Nothing conveys contempt like a little off-color language. And one conservative Virginia blogger has a dose of it for Republican Lt. Gov. Bill Bolling -- he's flirting with an independent bid for governor -- and Democratic candidate Terry McAuliffe by extension in the form of a new bumper sticker being sold.
Everything is a commodity for Republican candidates scrambling to win party nominations for statewide office this year, including campaign staff. And two GOP operatives are on the move with less than three months until nominees for lieutenant governor and attorney general are determined at the May 18 Virginia Republican Party convention in Richmond.
Del. John Cox, R-Hanover, has announced he won’t run for re-election in the 55th House District. The district covers all of Hanover and parts of Spotsylvania and Caroline counties. All 100 House of Delegates seats are up for election this November.
Democrat Freeda Cathcart of Roanoke is making another run for the 17th District seat in the House of Delegates, a seat Republicans have occupied for nearly a decade. Cathcart will formally announce her bid for her party’s nomination on Thursday, according to a news release issued this afternoon. Republican Chris Head of Botetourt County easily defeated Cathcart in 2011, winning nearly two-thirds of the vote
Legislation introduced by Republican leaders in the U.S. House on Monday could avert possible layoffs of thousands of private shipyard workers in Hampton Roads by providing the Navy with more money this year for ship repairs and aircraft carrier refueling and construction projects.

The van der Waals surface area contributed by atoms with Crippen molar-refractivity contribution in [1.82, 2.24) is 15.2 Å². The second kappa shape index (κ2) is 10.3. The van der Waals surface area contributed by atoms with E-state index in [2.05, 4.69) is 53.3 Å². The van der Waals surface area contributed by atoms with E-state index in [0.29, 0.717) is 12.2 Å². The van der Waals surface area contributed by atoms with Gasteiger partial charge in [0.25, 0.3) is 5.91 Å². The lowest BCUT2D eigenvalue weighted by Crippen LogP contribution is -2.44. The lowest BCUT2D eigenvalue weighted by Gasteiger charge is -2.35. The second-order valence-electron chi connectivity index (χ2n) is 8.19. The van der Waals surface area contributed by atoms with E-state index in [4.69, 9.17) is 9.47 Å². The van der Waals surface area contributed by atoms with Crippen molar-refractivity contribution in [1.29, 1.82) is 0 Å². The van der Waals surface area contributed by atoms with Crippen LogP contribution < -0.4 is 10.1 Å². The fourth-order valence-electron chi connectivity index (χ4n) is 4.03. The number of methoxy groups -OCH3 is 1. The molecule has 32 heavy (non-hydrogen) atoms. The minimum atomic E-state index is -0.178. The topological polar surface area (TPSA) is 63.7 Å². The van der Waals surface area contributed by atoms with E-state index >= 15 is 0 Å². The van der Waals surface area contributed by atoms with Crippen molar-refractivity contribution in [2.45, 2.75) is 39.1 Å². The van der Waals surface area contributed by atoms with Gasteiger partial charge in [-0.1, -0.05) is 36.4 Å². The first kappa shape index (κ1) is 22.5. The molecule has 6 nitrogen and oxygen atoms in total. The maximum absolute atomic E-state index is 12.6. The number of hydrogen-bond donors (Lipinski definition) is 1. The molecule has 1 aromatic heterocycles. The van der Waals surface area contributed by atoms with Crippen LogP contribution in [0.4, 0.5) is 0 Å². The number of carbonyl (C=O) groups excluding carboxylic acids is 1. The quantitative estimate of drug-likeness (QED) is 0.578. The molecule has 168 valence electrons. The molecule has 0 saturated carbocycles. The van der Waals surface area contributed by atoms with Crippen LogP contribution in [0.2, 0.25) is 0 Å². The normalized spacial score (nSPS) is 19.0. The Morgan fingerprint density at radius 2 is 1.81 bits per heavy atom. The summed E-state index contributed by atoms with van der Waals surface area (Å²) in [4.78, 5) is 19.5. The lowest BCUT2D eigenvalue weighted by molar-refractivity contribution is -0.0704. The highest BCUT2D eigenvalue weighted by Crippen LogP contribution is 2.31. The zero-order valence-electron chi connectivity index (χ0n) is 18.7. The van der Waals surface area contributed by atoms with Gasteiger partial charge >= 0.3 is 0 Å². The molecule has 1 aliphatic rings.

Last week, the House of Representatives passed the bi-partisan Violence Against Women Act with 286 votes after it was already endorsed by the Senate. Te bill allows for Native American women who are assaulted on reservations to take their case to tribal courts. It was the tribal prosecutions, which troubled Southside Congressman Robert Hurt, R-5th District.
Justin Kissi recalls playing soccer as an 8-year-old in his native Ghana and stating to others that he was going to go to the United States when he grew up. “I didn’t know where it was,” he said, “whether it was in heaven … or in the earth.” Kissi, 52, found his way to the U.S. in 1996 to help translate a co-worker’s research. He gained citizenship status in 2006 and took a job for the U.S. Postal Service in Front Royal.
A Virginia State Bar discipline complaint that became an issue in a congressional campaign has been resolved with a public reprimand against the lawyer-candidate. E. Wayne Powell of Midlothian, who lost his bid to unseat Rep. Eric Cantor, R-7th, acknowledged he used depositions in a workers’ compensation case to seek wide-ranging information from two businesses without disclosing related lawsuits filed against the companies.
The developers of Carmel Church Station in Caroline County have suggested the site as a good home for the FBI’s new headquarters. Litt Thompson, who is one of Carmel Church Station’s developers, said he has submitted the site to the General Services Administration for consideration as the FBI’s future home.